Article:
Veterinarians have no effective treatment for FLV. A drug screening trial was halted due to lack of funding. Read it here
Feline leukemia (FeLV) is the most common cause of serious disease in young cats. It is caused by a retrovirus that is spread from cat to cat through prolonged contact, bites and from parent to offspring. This virus, and its cousin retrovirus, the feline Immunodeficiency Virus (FIV), cause a slow, generalized decline in your cat's health. Human AIDS is also a retrovirus and the two diseases share many similarities.
Feline leukemia is a misnomer in that fewer than half the cats infected with FeLV develop cancer. When they do, it is not actually the FeLV virus that is the cause. It is that the cat’s own cancer-fighting mechanisms have been crippled by the virus.
Estimates in 2013 are that 2-3% of the cats in the United States carry this disease. However, the incidence is likely to be greater in urban areas where cats live in high density than in rural areas where they do not.
If your cat is over eight months old, it was probably due to being bitten by an infected cat.The feline leukemia virus was present in the other cat's saliva - although other body secretions can pass the disease as well.
If you have several cats, there is a slight chance the positive pet caught the virus from another one of your pets through mutual grooming or other intimate contact. So be sure to have all your cats tested by your veterinarian. Never introduce an untested cat of any age into your feline household until you know for certain that it does not harbor this virus or the FIV virus.
However, if your cat is younger than six months old, its infection was probably passed down from its mother before it was born or while it was nursing. Basically, the younger a cat is, the more easily it can become infected.
The Leukemia virus does not survive outside of the cat's body for more than a few minutes. So unless you own another infected cat, this pet did not catch FeLV from contact with contaminated places or objects.
Most cats that become infected with Feline Leukemia conquer the virus and recover. Their bodies mount an immune attack against the virus, producing antibodies that cure them or keep the virus in check. Veterinarians used to believe that in some of these cats the virus was completely eliminated from the body - read the paragraphs below that are in red to see why that is now in doubt. In other cats, the virus appears to be held in check throughout the cat's normal life.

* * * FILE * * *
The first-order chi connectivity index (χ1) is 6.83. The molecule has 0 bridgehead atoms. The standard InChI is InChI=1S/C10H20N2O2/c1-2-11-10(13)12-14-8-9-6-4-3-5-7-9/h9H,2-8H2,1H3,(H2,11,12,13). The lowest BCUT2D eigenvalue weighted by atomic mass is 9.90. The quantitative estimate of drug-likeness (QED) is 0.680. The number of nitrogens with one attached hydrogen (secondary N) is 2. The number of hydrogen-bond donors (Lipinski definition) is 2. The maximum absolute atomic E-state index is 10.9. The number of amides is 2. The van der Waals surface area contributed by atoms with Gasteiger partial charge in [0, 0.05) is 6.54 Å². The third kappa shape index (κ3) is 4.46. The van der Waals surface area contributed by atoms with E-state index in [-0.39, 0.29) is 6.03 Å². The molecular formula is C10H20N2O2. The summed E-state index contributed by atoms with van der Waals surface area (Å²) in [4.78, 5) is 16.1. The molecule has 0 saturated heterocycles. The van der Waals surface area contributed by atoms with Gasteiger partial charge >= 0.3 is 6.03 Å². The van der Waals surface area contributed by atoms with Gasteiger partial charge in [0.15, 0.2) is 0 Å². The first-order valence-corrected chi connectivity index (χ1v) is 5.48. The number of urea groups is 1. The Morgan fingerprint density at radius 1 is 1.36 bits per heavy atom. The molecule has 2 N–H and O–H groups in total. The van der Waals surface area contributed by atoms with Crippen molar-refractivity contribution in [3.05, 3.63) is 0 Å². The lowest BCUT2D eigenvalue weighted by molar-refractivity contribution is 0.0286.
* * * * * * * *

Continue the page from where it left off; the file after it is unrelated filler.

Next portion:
But in a few cats, the virus spreads to their bone marrow and persists in a dangerous form. These cats will eventually develop a fatal disease at a period in their life when stress or a compromised immune system allows the virus to proliferate.
In the earliest stage, your pet will usually not show any signs that it has been infected. But anywhere from a month to years later, owners will notice that the cat's health is in decline. At first, the cat's health problems appear to be minor - perhaps less appetite, some weight loss, less time spent grooming, more time spent sleeping.
I often notice that the third eyelid of these cats is extended farther over the eye than normal. Some of these cats develop enlarged lymph nodes that one can feel as lumps under the skin. Many develop abscesses or run unexplainable fevers. Ear infections, bad breath and mouth infections are common - as is a persistent anemia.
Some cats develop persistent or reoccurring respiratory tract infections or relapses of previous respiratory virus (Herpes 1). Some of these cat develop persistent or intermittent diarrhea. A few even develop inexplicable neurological problems, personality changes or seizures.
Alarms that the FeLV virus may be present go off when healthy cats begin to have too many minor medical problems or when problems do not respond as they should to treatment.
There are two very accurate tests for the presence of the virus.
If that test is positive, your veterinarian may send off a blood sample for an IFA test. The IFA test will determine if your cat is in an early stage of the disease when it might still conquer the virus, or in the later stages when it will probably not.